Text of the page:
Former President Bill Clinton thinks President Obama should honor his healthcare promise: "If you like your healthcare plan, you can keep it. Period."
For the first time since the controversial Healthcare.gov site went live on October 1 and after the much publicized reminders of Obama's promised that people would be able to keep their plan if they like it, Clinton is chiming in.
"I personally believe, even if it takes a change in the law the president should honor the commitment that the federal government made to those people and let them keep what they got," Clinton said in an interview with OZY Media founder Carlos Watson, published on Tuesday.
From the time Obama was campaigning for his first presidential run in 2008, video footage shows him making his now infamous promise: "If you like your healthcare plan, you can keep it. Period," which he has repeated throughout his two terms.
As the disastrous roll out of the Affordable Care Act, also known as Obamacare has happened, or not happened, the first numbers are finally coming to light, and they are not good for the White House and Obama's signature legislation.
Last week the President, in an effort to distance himself from his original promise, which is recorded for posterity, told a crowd of supporters at a rally to promote the legislation:
"Now, if you had one of these plans before the Affordable Care Act came into law and you really liked that plan, what we said was you can keep it if it hasn't changed since the law passed."
Many are accusing the President of lying or at the very least misleading the American people, while others in the Republican party are asking the law be delayed for a year or repealed.
Health and Human Services Secretary, Kathleen Sebelius has testified before lawmakers twice and is expected to return, trying to explain why the healthcare.gov site has been plagued by so many glitches, making it virtually impossible for users to access the site.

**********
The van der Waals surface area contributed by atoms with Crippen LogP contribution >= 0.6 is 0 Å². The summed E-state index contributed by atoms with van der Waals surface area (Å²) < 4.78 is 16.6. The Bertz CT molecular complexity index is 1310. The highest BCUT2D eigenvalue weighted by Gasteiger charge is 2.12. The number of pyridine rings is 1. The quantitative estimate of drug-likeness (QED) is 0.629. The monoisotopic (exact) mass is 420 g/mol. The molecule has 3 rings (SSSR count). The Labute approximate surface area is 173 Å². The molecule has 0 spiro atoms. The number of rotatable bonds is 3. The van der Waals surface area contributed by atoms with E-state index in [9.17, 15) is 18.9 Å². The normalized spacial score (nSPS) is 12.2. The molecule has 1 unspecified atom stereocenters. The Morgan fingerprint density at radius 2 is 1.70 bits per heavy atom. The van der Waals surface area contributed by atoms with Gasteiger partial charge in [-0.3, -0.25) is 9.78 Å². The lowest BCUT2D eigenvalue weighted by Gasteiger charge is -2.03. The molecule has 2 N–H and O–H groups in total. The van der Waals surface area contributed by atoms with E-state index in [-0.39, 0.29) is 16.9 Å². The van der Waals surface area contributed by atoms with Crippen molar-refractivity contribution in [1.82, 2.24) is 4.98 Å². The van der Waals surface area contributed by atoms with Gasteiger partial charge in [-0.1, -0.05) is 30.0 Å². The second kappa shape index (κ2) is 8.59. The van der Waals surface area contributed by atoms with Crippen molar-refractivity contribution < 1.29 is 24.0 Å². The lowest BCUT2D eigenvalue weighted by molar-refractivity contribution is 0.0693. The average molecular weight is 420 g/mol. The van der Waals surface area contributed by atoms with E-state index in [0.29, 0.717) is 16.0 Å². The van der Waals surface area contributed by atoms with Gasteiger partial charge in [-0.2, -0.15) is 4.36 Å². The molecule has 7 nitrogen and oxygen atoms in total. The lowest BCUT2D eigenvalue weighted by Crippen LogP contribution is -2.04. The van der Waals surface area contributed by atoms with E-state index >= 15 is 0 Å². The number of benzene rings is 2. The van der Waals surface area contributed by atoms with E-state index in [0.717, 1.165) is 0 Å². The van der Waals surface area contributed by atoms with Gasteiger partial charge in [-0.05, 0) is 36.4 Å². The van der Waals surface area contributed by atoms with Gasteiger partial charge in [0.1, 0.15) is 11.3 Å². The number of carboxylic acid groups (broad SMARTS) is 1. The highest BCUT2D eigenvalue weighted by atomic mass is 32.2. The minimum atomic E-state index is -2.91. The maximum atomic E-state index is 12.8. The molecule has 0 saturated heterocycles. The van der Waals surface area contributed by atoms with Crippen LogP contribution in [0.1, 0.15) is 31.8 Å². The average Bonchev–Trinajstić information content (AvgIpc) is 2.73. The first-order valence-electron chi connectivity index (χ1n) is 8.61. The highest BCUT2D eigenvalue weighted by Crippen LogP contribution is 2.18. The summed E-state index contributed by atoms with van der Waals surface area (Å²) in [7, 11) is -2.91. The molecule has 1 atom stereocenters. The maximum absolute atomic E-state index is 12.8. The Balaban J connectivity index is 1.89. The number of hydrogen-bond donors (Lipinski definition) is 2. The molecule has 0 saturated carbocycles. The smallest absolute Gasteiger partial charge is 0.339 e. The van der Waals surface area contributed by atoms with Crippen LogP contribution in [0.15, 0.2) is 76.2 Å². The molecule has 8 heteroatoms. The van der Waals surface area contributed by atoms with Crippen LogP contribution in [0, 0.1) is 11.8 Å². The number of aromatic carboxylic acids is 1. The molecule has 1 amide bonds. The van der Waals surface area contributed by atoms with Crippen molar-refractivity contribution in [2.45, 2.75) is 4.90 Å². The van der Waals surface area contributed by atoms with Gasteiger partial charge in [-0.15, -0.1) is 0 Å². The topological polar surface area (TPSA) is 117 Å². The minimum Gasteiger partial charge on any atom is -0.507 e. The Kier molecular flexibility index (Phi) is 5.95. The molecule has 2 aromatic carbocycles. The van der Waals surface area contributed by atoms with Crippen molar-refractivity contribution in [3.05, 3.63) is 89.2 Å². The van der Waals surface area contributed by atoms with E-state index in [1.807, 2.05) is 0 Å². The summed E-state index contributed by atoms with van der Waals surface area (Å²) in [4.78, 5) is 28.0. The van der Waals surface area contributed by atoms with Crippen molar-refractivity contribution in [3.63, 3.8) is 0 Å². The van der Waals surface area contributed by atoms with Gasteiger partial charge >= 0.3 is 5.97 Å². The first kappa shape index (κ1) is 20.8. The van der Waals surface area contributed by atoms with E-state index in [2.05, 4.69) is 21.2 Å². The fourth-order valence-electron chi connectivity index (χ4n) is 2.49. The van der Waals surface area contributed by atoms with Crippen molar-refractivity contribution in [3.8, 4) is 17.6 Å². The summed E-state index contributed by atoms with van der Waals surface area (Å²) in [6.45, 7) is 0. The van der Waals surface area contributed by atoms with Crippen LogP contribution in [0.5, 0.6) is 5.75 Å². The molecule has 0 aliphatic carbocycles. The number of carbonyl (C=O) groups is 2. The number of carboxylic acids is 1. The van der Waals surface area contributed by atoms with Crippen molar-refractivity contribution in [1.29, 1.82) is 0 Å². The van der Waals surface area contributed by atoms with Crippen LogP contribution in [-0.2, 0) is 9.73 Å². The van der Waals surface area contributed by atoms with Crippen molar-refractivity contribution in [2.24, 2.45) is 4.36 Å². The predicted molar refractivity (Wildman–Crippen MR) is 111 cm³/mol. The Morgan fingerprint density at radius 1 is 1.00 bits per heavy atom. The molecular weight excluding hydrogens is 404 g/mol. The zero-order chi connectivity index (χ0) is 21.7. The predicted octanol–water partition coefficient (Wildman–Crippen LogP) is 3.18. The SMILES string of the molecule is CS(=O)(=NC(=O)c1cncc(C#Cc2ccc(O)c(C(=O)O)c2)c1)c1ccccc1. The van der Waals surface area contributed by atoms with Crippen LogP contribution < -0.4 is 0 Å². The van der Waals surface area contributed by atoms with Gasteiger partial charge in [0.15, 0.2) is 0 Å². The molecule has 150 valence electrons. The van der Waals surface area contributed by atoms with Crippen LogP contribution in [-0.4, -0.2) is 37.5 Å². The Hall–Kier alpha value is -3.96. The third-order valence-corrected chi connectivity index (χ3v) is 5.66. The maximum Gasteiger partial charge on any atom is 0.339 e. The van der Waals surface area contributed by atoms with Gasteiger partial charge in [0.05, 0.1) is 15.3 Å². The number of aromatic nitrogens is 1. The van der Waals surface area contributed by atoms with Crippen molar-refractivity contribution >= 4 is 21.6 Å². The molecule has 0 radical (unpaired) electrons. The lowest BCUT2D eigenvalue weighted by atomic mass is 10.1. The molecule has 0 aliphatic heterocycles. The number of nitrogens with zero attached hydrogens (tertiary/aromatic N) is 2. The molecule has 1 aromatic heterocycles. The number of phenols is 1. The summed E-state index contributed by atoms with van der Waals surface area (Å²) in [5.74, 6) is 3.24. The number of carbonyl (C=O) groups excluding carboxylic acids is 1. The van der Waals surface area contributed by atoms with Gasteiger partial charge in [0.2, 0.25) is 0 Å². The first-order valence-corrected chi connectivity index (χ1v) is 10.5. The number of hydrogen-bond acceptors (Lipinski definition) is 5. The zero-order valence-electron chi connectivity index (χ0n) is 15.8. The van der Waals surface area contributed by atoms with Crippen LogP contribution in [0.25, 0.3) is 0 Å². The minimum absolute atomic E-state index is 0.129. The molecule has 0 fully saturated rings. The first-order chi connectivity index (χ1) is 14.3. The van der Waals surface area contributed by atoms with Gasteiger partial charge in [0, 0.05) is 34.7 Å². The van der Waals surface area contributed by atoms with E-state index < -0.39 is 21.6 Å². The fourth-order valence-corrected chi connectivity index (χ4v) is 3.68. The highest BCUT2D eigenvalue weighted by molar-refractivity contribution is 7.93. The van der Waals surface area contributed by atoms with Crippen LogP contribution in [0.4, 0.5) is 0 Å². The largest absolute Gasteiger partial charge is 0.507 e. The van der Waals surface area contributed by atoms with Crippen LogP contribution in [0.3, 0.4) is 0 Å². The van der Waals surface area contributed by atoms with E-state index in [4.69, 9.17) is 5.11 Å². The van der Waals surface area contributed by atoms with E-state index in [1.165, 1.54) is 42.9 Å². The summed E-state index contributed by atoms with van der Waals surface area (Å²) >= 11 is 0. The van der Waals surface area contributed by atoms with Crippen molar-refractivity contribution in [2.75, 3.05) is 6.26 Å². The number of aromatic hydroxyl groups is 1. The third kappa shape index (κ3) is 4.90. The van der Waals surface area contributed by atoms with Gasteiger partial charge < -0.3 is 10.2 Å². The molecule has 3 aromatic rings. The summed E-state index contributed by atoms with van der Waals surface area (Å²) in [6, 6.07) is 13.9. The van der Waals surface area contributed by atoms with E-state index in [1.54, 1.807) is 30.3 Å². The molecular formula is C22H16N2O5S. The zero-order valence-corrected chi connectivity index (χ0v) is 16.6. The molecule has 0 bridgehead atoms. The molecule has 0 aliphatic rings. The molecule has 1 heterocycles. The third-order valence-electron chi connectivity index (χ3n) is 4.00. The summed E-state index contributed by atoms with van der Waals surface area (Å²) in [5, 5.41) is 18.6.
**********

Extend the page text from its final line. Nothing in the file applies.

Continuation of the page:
The first numbers available, according to estimations from The Wall Street Journal suggest less than 50,000 people have enrolled in the Affordable Care Act thus far. It was originally estimated that 39,000 daily enrollments were needed to achieve the 7 million users needed to make the plan work.
Additionally, according to Mcclatchydc.com the number of people losing their insurance coverage, which Obama says amounts only to five percent of the population, could be between 32 million and 52 million.
In an interview with NBC News Obama further tried to explain the fallout from the rollout of his main piece of legislation saying:
"Even though it's a small percentage of folks who may be disadvantaged, you know, it means a lot to them," Obama said "And it's scary to them. And I am sorry that they, you know, are finding themselves in this situation, based on assurances they got from me."
It remains to be seen what will the effects of Bill Clinton's words be in the continuing healthcare debacle.